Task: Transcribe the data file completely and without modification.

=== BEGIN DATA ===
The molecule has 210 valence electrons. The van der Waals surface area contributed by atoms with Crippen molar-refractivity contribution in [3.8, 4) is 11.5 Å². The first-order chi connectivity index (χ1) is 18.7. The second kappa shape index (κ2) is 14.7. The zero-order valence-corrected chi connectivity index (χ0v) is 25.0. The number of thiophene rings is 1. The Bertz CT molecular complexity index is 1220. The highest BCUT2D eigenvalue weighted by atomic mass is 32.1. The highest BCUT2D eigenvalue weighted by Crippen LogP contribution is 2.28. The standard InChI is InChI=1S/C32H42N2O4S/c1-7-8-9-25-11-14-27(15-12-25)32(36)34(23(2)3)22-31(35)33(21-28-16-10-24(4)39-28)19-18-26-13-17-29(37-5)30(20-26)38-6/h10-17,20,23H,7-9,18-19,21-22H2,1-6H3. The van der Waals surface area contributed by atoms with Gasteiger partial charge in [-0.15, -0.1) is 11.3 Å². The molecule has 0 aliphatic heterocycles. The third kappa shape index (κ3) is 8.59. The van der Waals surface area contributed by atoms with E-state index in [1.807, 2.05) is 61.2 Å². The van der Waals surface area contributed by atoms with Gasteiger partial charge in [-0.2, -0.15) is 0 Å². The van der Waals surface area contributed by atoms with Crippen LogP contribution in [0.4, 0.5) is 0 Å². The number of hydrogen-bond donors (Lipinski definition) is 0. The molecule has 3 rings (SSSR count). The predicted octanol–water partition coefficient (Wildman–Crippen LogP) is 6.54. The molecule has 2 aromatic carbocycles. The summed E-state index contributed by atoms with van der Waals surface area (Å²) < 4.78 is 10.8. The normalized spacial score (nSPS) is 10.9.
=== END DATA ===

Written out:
The molecule has 210 valence electrons. The van der Waals surface area contributed by atoms with Crippen molar-refractivity contribution in [3.8, 4) is 11.5 Å². The first-order chi connectivity index (χ1) is 18.7. The second kappa shape index (κ2) is 14.7. The zero-order valence-corrected chi connectivity index (χ0v) is 25.0. The number of thiophene rings is 1. The Bertz CT molecular complexity index is 1220. The highest BCUT2D eigenvalue weighted by atomic mass is 32.1. The highest BCUT2D eigenvalue weighted by Crippen LogP contribution is 2.28. The standard InChI is InChI=1S/C32H42N2O4S/c1-7-8-9-25-11-14-27(15-12-25)32(36)34(23(2)3)22-31(35)33(21-28-16-10-24(4)39-28)19-18-26-13-17-29(37-5)30(20-26)38-6/h10-17,20,23H,7-9,18-19,21-22H2,1-6H3. The van der Waals surface area contributed by atoms with Gasteiger partial charge in [-0.15, -0.1) is 11.3 Å². The molecule has 0 aliphatic heterocycles. The third kappa shape index (κ3) is 8.59. The van der Waals surface area contributed by atoms with E-state index in [1.807, 2.05) is 61.2 Å². The van der Waals surface area contributed by atoms with Gasteiger partial charge in [-0.2, -0.15) is 0 Å². The van der Waals surface area contributed by atoms with Crippen LogP contribution in [0.4, 0.5) is 0 Å². The number of hydrogen-bond donors (Lipinski definition) is 0. The molecule has 3 rings (SSSR count). The predicted octanol–water partition coefficient (Wildman–Crippen LogP) is 6.54. The molecule has 2 aromatic carbocycles. The summed E-state index contributed by atoms with van der Waals surface area (Å²) < 4.78 is 10.8. The normalized spacial score (nSPS) is 10.9.